Gracie Gardner on ATHENA / by Declan Maloney Drummond

 Photo by Peter Falls

Photo by Peter Falls


Athena is about two very different teenage girls forming a shaky friendship as they practice together for Nationals. What drew you to this story?

Back in high school, I became close friends with a classmate because we were both the slowest runners on the cross country team. It was this feeling of: "We're next to each other, should we be talking?" That dynamic was something I was constantly negotiating as a shy teenager -- if I initiate a conversation, am I foisting an unfair burden on this person? Or am I being rude if I don't speak at all? In this play, Mary Wallace and Athena are constantly wrestling with those questions on a larger scale, but they are fencing directly across from each other, engaging in this form of socially sanctioned violence against one another. I used to fence as well, and I was drawn to the idea that you could see the actual sport play out on stage -- not a simulation of the sport or a theatrical gesture to indicate it, but actual, real time game play. My hope was to use that idea to explore the lengths to which someone would go to maintain a connection when they feel alienated. 

At the heart, what do you feel that Athena is really about?

My friend Tanya Everett (who is one of my favorite playwrights) saw the play and said something that felt right to me: "We want to love and be understood and we fail so often, not because we are bad people but because we lack tools."

How was Athena developed into production at JACK?

I started writing this play years ago, but it wasn't until recently that Emma and Julia (the amazing women who run the Hearth) officially commissioned it, and I started digging into it with a production in mind. The turnaround from commission to opening was November to February, which is quite fast. During the development process I was on the west coast, and Emma and Julia were in New York, and we were all working sixty hour a week day jobs, so it was challenging. They recorded actors reading the play and sent it to me, which allowed me to do revisions.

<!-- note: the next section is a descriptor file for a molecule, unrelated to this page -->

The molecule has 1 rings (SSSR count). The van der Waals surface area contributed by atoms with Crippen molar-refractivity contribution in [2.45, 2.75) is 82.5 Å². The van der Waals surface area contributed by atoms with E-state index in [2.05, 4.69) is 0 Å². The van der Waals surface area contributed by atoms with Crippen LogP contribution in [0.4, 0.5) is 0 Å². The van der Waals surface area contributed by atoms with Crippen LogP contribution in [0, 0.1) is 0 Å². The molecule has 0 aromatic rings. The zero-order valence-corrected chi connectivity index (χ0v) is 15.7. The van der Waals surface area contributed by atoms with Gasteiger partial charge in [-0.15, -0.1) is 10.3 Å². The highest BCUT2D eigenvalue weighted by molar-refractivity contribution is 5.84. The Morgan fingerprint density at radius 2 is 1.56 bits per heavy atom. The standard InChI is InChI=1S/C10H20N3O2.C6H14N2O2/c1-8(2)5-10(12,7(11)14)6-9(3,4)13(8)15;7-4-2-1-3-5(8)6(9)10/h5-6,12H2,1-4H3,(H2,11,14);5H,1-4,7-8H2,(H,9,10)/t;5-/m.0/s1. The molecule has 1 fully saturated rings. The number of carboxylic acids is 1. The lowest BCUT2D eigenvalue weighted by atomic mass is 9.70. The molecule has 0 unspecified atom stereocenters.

Photo by Mike Edmonds

Photo by Mike Edmonds

How involved were you in the casting/rehearsal process? Do you usually try to have a hand in that process for your pieces?

Being in the room for casting and rehearsals is essential for me in the initial production of a show. I just don't know what the play is until it's on its feet, and huge changes can happen in that time. For me, it's important to be open to the possibility of change, even if none occurs. In this case, an enormous rewrite happened in between casting and first rehearsal. The play changed a ton, not only because I had been working on it for so long, but also because having the complexity and intelligence of actors in the space makes you reconsider your preconceptions. 

The New York Times review of Athena said that it only wished more stories of “the awful, wonderful, completely ordinary business of growing up in a woman’s body” had been told sooner. What stories do you think deserve more attention in theatre?

I've been interested in creating theater that upends the sports genre for a while now. I came up with the idea for Athena when I was in high school, when I was actively fencing, but reading plays like Never Swim Alone in college expanded my sense of how gesture could be used to examine a character's interior life. Back when I was in school, I created a play called Manning Manning Manning about Peyton, Eli, and their often overlooked brother Cooper Manning, which examined my complicated relationship with football. Once I moved to New York, I was sending out that play and an earlier version of Athena to theaters and development opportunities. No one I submitted to was interested in either of these back in 2013, and I got buried in rejections. 

A year ago, I wrote a piece called Ballgirl, which is about a teenage girl who works on the sidelines of the US Open catching stray balls as they bounce off the court. That play was also directed by Emma Miller who directed Athena and went up at the Queens Theater this summer.

I'm happy to see that some theaters are changing their minds about who can write what kind of stories. That, for me, is what I'd like to see more of on our stages: adventurous writers asking difficult questions, bringing surprising characters to life, and theaters having the creative vision to cast their expectations aside.

What’s next for you?

I'm writing a play called Los Angeles which is an adaptation of Dante's Inferno.


ATHENA is currently playing at JACK, and performances have just been extended through to March 24th. 


 "Manning Manning Manning" Photo by Ally Schn

"Manning Manning Manning"
Photo by Ally Schn